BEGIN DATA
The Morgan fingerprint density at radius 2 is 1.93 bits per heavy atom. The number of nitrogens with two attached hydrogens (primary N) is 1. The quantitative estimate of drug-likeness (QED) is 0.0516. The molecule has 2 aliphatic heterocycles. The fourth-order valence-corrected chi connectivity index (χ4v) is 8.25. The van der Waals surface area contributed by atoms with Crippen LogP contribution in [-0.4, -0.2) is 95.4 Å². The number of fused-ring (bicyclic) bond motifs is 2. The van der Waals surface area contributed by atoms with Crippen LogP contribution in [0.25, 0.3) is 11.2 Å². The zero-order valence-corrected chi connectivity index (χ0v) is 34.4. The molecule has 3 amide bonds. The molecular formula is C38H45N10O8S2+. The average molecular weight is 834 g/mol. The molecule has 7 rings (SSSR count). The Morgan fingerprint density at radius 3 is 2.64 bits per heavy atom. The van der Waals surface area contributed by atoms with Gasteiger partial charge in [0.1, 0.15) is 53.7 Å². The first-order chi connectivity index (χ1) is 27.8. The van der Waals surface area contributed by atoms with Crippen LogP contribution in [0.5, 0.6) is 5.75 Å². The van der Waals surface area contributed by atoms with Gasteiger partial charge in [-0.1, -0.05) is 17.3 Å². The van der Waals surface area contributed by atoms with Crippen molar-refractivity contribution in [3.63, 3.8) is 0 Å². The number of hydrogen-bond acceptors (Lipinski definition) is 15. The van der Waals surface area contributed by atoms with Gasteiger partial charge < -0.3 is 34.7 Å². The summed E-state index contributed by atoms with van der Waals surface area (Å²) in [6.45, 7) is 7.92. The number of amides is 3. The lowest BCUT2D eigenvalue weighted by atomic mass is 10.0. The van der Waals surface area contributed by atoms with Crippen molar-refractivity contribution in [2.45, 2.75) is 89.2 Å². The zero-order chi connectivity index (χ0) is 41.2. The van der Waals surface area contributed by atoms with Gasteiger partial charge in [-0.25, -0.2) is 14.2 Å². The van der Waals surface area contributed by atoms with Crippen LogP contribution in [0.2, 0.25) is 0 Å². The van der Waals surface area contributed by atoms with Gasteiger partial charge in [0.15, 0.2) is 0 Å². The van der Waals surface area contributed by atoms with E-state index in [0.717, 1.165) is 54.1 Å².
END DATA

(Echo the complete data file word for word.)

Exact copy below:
The Morgan fingerprint density at radius 2 is 1.93 bits per heavy atom. The number of nitrogens with two attached hydrogens (primary N) is 1. The quantitative estimate of drug-likeness (QED) is 0.0516. The molecule has 2 aliphatic heterocycles. The fourth-order valence-corrected chi connectivity index (χ4v) is 8.25. The van der Waals surface area contributed by atoms with Crippen LogP contribution in [-0.4, -0.2) is 95.4 Å². The number of fused-ring (bicyclic) bond motifs is 2. The van der Waals surface area contributed by atoms with Crippen LogP contribution in [0.25, 0.3) is 11.2 Å². The zero-order valence-corrected chi connectivity index (χ0v) is 34.4. The molecule has 3 amide bonds. The molecular formula is C38H45N10O8S2+. The average molecular weight is 834 g/mol. The molecule has 7 rings (SSSR count). The Morgan fingerprint density at radius 3 is 2.64 bits per heavy atom. The van der Waals surface area contributed by atoms with Gasteiger partial charge in [0.1, 0.15) is 53.7 Å². The first-order chi connectivity index (χ1) is 27.8. The van der Waals surface area contributed by atoms with Crippen LogP contribution in [0.5, 0.6) is 5.75 Å². The van der Waals surface area contributed by atoms with Gasteiger partial charge in [-0.1, -0.05) is 17.3 Å². The van der Waals surface area contributed by atoms with Crippen molar-refractivity contribution in [3.63, 3.8) is 0 Å². The number of hydrogen-bond acceptors (Lipinski definition) is 15. The van der Waals surface area contributed by atoms with Gasteiger partial charge < -0.3 is 34.7 Å². The summed E-state index contributed by atoms with van der Waals surface area (Å²) in [6.45, 7) is 7.92. The number of amides is 3. The lowest BCUT2D eigenvalue weighted by atomic mass is 10.0. The van der Waals surface area contributed by atoms with Crippen molar-refractivity contribution in [2.45, 2.75) is 89.2 Å². The zero-order chi connectivity index (χ0) is 41.2. The van der Waals surface area contributed by atoms with Gasteiger partial charge in [-0.25, -0.2) is 14.2 Å². The van der Waals surface area contributed by atoms with Crippen LogP contribution in [0.2, 0.25) is 0 Å². The van der Waals surface area contributed by atoms with Gasteiger partial charge in [0.15, 0.2) is 0 Å². The van der Waals surface area contributed by atoms with E-state index in [0.717, 1.165) is 54.1 Å².